Tuesday, December 9, 2008

Crouching Dragon, Leaping Tiger

The Yangtze River begins on the Tibetan Plateau and flows south, parallel with another great river, the Mekong. But just north of Lijiang it takes a mighty U-turn and heads north, therefore becoming China's famous river and irrigating its plains. On its northward travel it passes between two mountain ranges, Habashan and Yulong Xueshan, creating Tiger Leaping Gorge.This was the reason I decided to loop out of SE Asia into China, having found a reference to it in a magazine in North Sumatra, and it had been beckoning me ever since. So now here I was at last, off the bus from Shangri-La at 6pm, therefore avoiding paying the 50 Yuan entrance fee as the ticket office had closed. Good start.

I'd bought a bottle of Shangri-La wine, so over dinner at Jane's Guesthouse I shared it with an English couple on their honeymoon, and discussed our trek up the gorge.We left at 10:30 after a massive breakfast, and began the steady climb to Naxi Guesthouse. From here it's a steep climb up the 28 bends to a superb lookout over the rapids in the upper gorge. If walking uphill isn't your thing, there are men with horses only too happy to transport you for a fee, or you can purchase some happy weed for helping you up those inclines!Once over the bends the path descends some way and then becomes a traverse along the high path, with glorious views down to the river and the changing colours of the autumn vegetation. We stumbled into Halfway Guesthouse around 6pm, to stay in dormitories looking out on the most spectacular views of the mountains opposite. Even the toilets have views!An early morning start got us down to the road, and Tina's Guesthouse, by 11am, where we breakfasted while watching the sun rise over the peaks opposite. I can highly recommend their hot chocolate!Next was the descent to Tiger Leaping Stone, where a tiger is said to have leapt across the river. There's a number of paths, but we just took the one from Zhang's Guesthouse which was fairly painless, though steep in sections. Getting down to the river itself, and watching the power of the water through the rapids, was fantastic.At the top, I parted ways with Jason and Ellie, who were heading back to Lijiang, while I was walking further down the gorge. I continued on to Sean's Guesthouse in Walnut Grove, where I shared the evening with a cycling tour group on an Oxfam fundraiser. It's strange to be amongst a group of people on a short holiday, whose minds are still irrevocably tied to their home lives and loved ones. It almost feels like being in a parallel universe.The next morning I was actively discouraged from continuing further up the gorge, mainly because it would cost me lots of money to get back the other way (more on that later), and it wasn't very interesting. Well for a girl without a budget and with a stubborn wish to find out for myself, I headed off regardless. The walk is along a paved road, but this end gets little traffic as most tourists don't stray past the paths down from Tina's. I shared the road with a few trucks and minibuses and the occasional flock of goats. I passed small villages going about their daily lives, and got views of the much narrower lower gorge as the mountains recede and rice terraces stretch out into the distance.After three hours I took a dirt track across terraced fields and down a dusty road to the river. The water is calmer here and a small ferry came to pick me up but I must pay 20 Yuan for the ferryman to take me across the mighty Yangtze to the other side. Expensive, but a wonderful way to end the trek.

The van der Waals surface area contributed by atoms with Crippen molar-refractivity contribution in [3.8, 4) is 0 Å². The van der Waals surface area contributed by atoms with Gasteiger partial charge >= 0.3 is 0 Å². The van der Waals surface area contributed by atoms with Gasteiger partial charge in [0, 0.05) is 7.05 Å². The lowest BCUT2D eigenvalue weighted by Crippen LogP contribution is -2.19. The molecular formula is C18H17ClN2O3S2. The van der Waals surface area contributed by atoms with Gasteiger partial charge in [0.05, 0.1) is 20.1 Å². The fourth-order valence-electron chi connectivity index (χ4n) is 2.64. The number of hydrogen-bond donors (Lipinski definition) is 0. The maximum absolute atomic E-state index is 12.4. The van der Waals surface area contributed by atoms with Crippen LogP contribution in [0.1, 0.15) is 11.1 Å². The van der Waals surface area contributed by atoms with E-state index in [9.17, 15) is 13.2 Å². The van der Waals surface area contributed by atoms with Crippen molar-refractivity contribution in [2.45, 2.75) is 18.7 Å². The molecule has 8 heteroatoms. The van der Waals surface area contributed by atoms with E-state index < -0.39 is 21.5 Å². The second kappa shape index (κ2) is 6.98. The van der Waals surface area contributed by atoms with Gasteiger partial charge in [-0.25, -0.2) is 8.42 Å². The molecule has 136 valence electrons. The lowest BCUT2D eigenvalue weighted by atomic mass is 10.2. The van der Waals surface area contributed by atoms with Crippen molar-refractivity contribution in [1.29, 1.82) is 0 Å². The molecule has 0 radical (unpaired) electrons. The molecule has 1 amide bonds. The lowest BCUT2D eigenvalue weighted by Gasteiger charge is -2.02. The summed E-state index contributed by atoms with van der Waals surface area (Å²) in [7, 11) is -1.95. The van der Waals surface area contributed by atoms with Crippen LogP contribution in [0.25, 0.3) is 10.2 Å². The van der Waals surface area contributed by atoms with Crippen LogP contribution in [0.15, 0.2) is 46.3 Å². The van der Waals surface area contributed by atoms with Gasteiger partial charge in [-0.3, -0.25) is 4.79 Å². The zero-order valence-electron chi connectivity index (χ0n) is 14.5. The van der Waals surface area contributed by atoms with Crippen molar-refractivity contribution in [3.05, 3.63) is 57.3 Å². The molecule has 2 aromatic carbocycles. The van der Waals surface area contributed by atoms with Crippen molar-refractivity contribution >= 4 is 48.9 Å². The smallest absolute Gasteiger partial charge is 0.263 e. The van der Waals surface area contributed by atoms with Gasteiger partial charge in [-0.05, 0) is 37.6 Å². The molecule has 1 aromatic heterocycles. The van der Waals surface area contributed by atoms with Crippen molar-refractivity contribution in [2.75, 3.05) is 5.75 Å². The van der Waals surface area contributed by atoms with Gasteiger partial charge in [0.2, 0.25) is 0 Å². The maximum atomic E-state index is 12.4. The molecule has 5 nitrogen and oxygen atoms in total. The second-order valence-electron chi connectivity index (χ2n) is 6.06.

It's a steep heartstarter to the top from the ferry berth, then a gentle stroll into Daju, where I stay at the Daju Inn. I am the only westerner in this tiny village, where the houses are made from mudbrick with stone foundations, and the walls are very thick. I am toasty warm wrapped up in my duvet overnight.More photos of TLG.
The next day begins before dawn, with a Naxi sandwich for breakfast and a mad dash in the dark by minivan to meet the bus in the larger Daju town. As I board the bus the first rays of sunlight are hitting the snow covered peaks of my destination for today: Jade Dragon Snow Mountain.

The climb out of the Daju valley is spectactular, though the hillsides are covered in frost and the water is frozen in the roadside ditches. It's cold, real cold. But the mountains are gleaming with snow and I'm off to see a glacier. And if I follow the instructions of my hosts at the Daju Inn, I'll avoid paying the 160 Yuan entrance fee as well!If you take the bus back from Daju to Lijiang, the bus is stopped at the entrance to the National Park and a fee of 160 Yuan is extorted from you, despite having only traversed the park. This fee only applies to foreigners. But if I stop off in the park, and take the local bus back to Lijiang, this doesn't get stopped as there is an assumption that you've already paid. And after watching numerous Chinese tourists ignoring the signs and sampling pieces of lichen and funghi to take home, I wasn't too keen on paying a "Preservation fee".I took a cablecar up to a spruce lined meadow, a perfect site for some wideangle shots of the mountains. But the real McCoy was another two bus rides and a 170 Yuan cablecar ride up to 4060m, then a 600m climb up steps in oxygen depleted air to the viewpoint at 4680m.
I immediately became a major tourist attraction myself amongst the many domestic tourists, as I posed with them for their photos. I befriended a couple on their honeymoon from Beijing, and some other tourists from Malaysia. What a lot of fun we had.
The cablecar back down and the busride back to Lijiang went by in a blur - I was exhausted! And I got away without paying the fee, what a bonus!!

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